Some like SEC Network commentator Paul Finebaum found it awkward. He generally questioned the hire in the first place, citing Pittman’s lack of head coaching experience on the college level.
However, there are many examples of assistant coaches being elevated to head coach such as Dabo Swinney at Clemson, Kirby Smart at Georgia, Jeremy Pruitt at Finebaum’s alma mater Tennessee, and Dan Mullen at Mississippi State just to name a few.
Heck, Vince Lombardi was the offensive line coach for the New York Giants before Green Bay took a risk on him, and the Packers at that time was just as monumental of a rebuilding challenge as the Razorbacks are today.
Finebaum and other naysayers can say what they want, but Pittman’s desire and passion for the Razorbacks on Monday endeared him too much of the state, and honestly, what really matters is what Arkansas fans think of the hire, not outsiders.
Of course as soon as the Pittman stepped off the podium, the time started ticking on his honeymoon clock.
Pittman understands that. He’s a veteran of many college football staffs, and he has seen coaches like Smart at Georgia and Butch Davis at North Carolina run successful programs, and experienced the mistakes made by other coaches along the way. That experience, much of it in the SEC, he brings to the table with him as Arkansas’ head coach.
Obviously, there will be a learning curve. There always is when a worker is elevated to a more responsible position, but Pittman knows the SEC like no other remaining candidate for the job did. He also knows Arkansas, and has a work ethic that has carried him to a successful career as an assistant coach. That blue-collar work ethic is what he is counting on to turn Arkansas’ program around.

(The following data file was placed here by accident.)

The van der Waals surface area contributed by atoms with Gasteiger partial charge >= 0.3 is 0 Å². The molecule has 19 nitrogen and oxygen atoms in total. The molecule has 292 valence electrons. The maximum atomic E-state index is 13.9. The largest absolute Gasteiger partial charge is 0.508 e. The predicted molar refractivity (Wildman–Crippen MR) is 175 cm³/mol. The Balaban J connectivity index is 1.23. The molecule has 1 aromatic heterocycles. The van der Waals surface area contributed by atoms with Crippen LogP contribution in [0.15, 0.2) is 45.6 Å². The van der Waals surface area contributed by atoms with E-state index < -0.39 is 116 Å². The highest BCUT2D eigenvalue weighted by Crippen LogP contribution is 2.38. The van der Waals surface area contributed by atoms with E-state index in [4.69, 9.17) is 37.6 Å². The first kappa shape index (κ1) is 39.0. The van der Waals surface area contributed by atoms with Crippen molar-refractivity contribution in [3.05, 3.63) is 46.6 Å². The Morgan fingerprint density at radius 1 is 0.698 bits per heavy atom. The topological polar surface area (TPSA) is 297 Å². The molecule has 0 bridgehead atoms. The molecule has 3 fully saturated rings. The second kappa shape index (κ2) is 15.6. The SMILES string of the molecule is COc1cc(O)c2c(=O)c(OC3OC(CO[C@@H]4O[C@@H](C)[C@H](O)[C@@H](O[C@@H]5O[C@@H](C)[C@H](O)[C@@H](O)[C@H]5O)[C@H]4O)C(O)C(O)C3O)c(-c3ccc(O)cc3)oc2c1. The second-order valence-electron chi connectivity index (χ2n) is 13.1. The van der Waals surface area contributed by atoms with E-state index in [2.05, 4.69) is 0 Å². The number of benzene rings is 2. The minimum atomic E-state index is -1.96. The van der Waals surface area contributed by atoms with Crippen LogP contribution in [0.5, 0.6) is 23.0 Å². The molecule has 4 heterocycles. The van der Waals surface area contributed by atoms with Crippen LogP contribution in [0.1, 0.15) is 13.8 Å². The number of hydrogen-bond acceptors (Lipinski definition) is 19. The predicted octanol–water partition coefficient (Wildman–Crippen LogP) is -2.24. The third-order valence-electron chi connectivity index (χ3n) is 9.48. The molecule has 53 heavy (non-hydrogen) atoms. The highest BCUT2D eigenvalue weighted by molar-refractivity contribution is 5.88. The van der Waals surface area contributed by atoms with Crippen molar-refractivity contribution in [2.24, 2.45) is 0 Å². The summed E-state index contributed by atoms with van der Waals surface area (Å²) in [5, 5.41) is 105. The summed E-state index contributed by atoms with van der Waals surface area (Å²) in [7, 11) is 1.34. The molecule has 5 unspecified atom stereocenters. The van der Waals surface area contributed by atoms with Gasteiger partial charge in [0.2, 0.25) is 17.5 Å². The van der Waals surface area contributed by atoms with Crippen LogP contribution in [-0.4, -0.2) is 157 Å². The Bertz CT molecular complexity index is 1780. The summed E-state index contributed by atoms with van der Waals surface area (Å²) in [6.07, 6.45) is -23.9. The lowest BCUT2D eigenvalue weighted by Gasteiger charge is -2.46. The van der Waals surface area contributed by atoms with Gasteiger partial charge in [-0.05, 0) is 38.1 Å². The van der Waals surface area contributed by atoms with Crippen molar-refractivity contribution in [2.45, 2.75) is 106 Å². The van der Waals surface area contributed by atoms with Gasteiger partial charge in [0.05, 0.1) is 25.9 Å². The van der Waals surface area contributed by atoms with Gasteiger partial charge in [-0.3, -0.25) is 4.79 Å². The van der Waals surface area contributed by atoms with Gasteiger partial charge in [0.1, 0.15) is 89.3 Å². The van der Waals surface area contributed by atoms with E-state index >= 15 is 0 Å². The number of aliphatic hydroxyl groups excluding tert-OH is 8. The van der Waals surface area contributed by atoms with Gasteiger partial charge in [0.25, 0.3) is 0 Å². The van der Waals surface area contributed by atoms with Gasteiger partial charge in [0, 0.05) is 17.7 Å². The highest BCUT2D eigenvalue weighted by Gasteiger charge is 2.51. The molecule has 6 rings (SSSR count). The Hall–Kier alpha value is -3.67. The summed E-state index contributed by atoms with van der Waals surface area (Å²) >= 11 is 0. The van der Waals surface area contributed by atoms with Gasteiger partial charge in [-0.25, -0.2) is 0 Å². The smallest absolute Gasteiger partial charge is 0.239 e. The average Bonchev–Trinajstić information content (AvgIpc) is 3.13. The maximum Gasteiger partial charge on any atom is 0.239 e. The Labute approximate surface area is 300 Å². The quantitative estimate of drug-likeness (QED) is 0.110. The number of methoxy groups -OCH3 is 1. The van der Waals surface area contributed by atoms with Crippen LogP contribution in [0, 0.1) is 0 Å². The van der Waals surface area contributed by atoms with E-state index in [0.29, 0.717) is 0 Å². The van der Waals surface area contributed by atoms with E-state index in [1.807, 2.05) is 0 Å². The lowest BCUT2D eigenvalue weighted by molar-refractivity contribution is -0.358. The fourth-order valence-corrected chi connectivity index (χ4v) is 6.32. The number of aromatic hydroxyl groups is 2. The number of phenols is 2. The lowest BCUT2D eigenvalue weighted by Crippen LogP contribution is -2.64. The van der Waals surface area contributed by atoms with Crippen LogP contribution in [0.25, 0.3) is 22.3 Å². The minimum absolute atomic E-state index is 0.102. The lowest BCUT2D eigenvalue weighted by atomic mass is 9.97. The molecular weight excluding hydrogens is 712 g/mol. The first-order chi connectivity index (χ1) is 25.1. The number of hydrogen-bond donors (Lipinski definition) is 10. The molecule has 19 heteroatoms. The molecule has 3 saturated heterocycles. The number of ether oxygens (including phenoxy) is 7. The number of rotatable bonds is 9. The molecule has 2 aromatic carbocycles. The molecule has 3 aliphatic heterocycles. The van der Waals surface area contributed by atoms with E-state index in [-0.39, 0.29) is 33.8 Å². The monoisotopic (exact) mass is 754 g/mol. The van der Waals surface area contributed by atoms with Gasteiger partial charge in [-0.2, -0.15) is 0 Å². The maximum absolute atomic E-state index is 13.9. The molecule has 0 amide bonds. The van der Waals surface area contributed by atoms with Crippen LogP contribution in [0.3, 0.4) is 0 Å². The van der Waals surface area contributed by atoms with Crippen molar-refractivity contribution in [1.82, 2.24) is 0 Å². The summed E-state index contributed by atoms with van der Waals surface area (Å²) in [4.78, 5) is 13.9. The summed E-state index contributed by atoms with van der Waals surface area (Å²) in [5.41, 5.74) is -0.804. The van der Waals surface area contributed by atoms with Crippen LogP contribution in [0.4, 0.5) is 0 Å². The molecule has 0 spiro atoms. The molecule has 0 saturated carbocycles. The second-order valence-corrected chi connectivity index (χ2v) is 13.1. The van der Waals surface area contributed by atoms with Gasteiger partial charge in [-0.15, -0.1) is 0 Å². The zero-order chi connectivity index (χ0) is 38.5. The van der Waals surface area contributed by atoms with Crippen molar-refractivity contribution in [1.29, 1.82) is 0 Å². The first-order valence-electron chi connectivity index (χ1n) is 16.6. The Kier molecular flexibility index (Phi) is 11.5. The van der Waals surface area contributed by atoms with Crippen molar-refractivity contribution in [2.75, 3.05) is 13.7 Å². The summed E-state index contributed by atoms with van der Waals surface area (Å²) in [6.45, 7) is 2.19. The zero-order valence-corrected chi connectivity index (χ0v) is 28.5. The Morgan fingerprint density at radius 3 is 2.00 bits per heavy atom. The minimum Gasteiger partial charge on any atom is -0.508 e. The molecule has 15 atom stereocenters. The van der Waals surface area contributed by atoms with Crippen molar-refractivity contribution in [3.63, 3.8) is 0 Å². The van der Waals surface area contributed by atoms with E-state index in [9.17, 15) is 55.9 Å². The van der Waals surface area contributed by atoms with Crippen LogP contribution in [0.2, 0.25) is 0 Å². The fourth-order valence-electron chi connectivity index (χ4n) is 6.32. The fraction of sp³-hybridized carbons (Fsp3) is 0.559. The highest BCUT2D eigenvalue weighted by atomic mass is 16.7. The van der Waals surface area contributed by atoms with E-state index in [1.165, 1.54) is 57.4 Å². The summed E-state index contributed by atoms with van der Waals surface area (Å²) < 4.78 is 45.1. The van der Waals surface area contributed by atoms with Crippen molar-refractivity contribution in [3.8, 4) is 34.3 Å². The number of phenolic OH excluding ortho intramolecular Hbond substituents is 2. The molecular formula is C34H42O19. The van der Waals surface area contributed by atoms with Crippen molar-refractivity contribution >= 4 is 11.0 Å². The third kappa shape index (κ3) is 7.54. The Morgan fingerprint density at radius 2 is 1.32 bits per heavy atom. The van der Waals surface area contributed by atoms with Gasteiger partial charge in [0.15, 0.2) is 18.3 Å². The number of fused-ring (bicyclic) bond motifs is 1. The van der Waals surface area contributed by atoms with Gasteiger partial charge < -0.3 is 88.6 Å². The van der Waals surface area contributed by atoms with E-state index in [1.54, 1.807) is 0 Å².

Currently, he is recruiting players both on the team and those prep players, whom Arkansas has developed a relationship with as well as other in-state players whom the previous staff might not have paid enough attention to.
Pittman was transparent in saying that his goal is to retain as many commitments as he possibly can for the Dec. 18-20 early signing period, and then hit the ground running on Jan. 17 when the dead period is over in an attempt to finish off the class as strong as possible when the late signing period opens Feb. 5.
Pittman said he hoped to make several assistant coaching hires this week, but added that some coaches he is interested in interviewing are coaching in bowl games.
Pittman is not a proponent of the spread offense. He does like the run-pass option and the midline option. Defensively, he favors an aggressive front with plenty of pre-snap movement to disguise its intent.
No doubt he will lean heavily on his offensive coordinator and defensive coordinator in making decisions on the scheme.
Beyond scheme, Pittman said the Razorbacks will play smart, hard, and with toughness.
Toughness has been missing from the program dating back to his departure from Bielema’s staff to join Smart at Georgia.
In a meeting Sunday night with the players, he said his phone was blowing up with texts from scores of coaches ready to join “us.”
That “us” is important because for whatever reason the Razorback players never unified behind former Razorback coach Chad Morris and his staff. If Pittman is to be successful, he has to win over the current Razorbacks first and foremost.
With his transparency, genuineness, and passion for the this job, I’m guessing Pittman will win them over. Then it’s work, work, work until the Razorbacks return to respectability.